AP Poll: Most unvaccinated Americans don’t want shots
Vaccine hesitancy remains even as COVID- 19 numbers escalate
[email protected] Most Americans who haven’t been vaccinated against COVID-19 say they are unlikely to get the shots and doubt they would work against the aggressive delta variant despite evidence they do, according to a poll conducted last week by the Associated Press and the NORC Center for Public Affairs Research.
Even with rapidly increasing case numbers in several states, including Arkansas, among American adults who have not yet received a vaccine, 35 percent say they probably will not, and 45 percent say they definitely will not. Just 3 percent say they definitely will get the shots, though another 16 percent say they probably will.
What’s more, 64 percent of unvaccinated Americans have little to no confidence the shots are effective against variants – including the delta variant that officials say is responsible for 83 percent of new cases in the U.S. – despite evidence that they offer strong protection. In contrast, 86 percent of those who have already been vaccinated have at least some confidence that the vaccines will work.
That means “that there will be more preventable cases, more preventable hospitalizations and more preventable deaths,” said Dr. Amesh Adalja, an infectious disease specialist at Johns Hopkins University.
Health officials are calling the current surge “a pandemic of the unvaccinated” because nearly all hospital admissions and deaths have been among those who weren’t immunized.
COVID-19 cases have nearly tripled in the U.S.
over the past two weeks.
Nationally, 56.4 percent of all Americans, including children, have received at least one dose of the vaccine, according to the CDC. Reports say vaccinations are beginning to increase in some states where rates are lagging behind and COVID-19 cases are rising, including in Arkansas, Florida, Louisiana, Missouri and Nevada.
Still, just over 44 percent of Arkansas’s population has received at least one dose, and the state reported 1,860 new COVID-19 cases Friday – the fifthhighest single-day figure of 2021 (2,552 new cases were reported last Tuesday). Hospitalizations also rose steeply over the last month.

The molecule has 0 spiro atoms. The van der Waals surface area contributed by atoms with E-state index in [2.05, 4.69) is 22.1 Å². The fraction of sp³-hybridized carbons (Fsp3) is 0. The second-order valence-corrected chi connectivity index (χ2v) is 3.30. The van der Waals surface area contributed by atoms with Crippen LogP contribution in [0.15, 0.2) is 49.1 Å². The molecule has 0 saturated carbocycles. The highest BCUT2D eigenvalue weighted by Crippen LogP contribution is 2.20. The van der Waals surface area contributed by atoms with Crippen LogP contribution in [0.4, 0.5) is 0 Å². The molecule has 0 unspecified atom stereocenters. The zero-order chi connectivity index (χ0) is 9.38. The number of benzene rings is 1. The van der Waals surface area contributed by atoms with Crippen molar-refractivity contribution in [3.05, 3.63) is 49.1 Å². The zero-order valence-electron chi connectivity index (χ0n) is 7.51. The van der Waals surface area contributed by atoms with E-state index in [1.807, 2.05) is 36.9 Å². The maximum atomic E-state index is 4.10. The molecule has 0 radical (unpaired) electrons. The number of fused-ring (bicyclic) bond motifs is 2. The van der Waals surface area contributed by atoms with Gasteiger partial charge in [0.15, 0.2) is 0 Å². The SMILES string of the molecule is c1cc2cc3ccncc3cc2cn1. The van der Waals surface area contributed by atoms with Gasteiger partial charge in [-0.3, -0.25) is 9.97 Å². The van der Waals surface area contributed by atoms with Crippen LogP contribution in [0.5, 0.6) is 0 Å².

The survey found that the majority of Americans – 54 percent – are at least somewhat concerned that they or someone in their family will be infected, including 27 percent who are very concerned. That’s up slightly from a month ago, but far below the beginning of the year, when about 7 in 10 Americans said they were at least somewhat concerned that they or someone they knew would be infected.
Views are also divided along age and education lines: Thirty-seven percent of those under age 45 say they haven’t and likely won’t get the shots, compared with just 16 percent of those older. And those without college degrees are more likely than those with them to say they aren’t and won’t be vaccinated, 30 percent to 18%.
How President Joe Biden has handled the pandemic response is reflected in the poll’s findings. A large majority of Americans, 66 percent, continue to approve of how Biden is handling the pandemic – higher than Biden’s overall approval rating of 59%.
Dr. Howard Koh, a professor at the Harvard Chan School of Public Health, said vaccine hesitancy is not new, but the misinformation surrounding COVID-19 and the fastspreading variant make it imperative to reach people one-on-one to understand their concerns and provide accurate information.
He called the new surge in infections and deaths “just heartbreaking.”
The AP-NORC poll of 1,308 adults was conducted July 15-19 using a sample drawn from NORC’s probability- based AmeriSpeak Panel, which is designed to be representative of the U.S. population. The margin of sampling error for all respondents is plus or minus 3.7 percentage points.
Here in Crittenden County, case numbers are also surging despite a steep drop in testing. As of Friday, there were 87 active cases in the county (up 10 since Thursday), for a cumulative total of 6,297 cases since the start of the pandemic, including 97 deaths related to COVID-19.